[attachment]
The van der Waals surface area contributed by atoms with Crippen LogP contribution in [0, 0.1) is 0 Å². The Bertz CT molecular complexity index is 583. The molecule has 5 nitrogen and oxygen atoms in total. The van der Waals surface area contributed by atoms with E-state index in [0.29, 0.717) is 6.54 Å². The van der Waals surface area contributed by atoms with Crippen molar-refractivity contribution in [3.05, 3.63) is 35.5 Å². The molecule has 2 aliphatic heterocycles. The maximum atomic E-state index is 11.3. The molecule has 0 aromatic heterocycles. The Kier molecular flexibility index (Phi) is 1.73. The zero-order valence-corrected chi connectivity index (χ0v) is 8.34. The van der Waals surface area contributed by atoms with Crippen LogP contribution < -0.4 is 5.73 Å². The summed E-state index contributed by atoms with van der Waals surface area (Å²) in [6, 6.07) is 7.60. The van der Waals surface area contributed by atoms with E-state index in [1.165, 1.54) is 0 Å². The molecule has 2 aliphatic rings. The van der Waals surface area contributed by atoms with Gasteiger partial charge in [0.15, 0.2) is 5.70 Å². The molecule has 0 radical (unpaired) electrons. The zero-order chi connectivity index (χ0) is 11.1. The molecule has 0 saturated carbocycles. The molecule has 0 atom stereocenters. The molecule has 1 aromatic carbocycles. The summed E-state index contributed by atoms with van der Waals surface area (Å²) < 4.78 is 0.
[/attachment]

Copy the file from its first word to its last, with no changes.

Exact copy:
The van der Waals surface area contributed by atoms with Crippen LogP contribution in [0, 0.1) is 0 Å². The Bertz CT molecular complexity index is 583. The molecule has 5 nitrogen and oxygen atoms in total. The van der Waals surface area contributed by atoms with E-state index in [0.29, 0.717) is 6.54 Å². The van der Waals surface area contributed by atoms with Crippen molar-refractivity contribution in [3.05, 3.63) is 35.5 Å². The molecule has 2 aliphatic heterocycles. The maximum atomic E-state index is 11.3. The molecule has 0 aromatic heterocycles. The Kier molecular flexibility index (Phi) is 1.73. The zero-order valence-corrected chi connectivity index (χ0v) is 8.34. The van der Waals surface area contributed by atoms with Crippen LogP contribution < -0.4 is 5.73 Å². The summed E-state index contributed by atoms with van der Waals surface area (Å²) in [6, 6.07) is 7.60. The van der Waals surface area contributed by atoms with E-state index in [1.165, 1.54) is 0 Å². The molecule has 2 aliphatic rings. The van der Waals surface area contributed by atoms with Gasteiger partial charge in [0.15, 0.2) is 5.70 Å². The molecule has 0 radical (unpaired) electrons. The zero-order chi connectivity index (χ0) is 11.1. The molecule has 0 saturated carbocycles. The molecule has 0 atom stereocenters. The molecule has 1 aromatic carbocycles. The summed E-state index contributed by atoms with van der Waals surface area (Å²) < 4.78 is 0.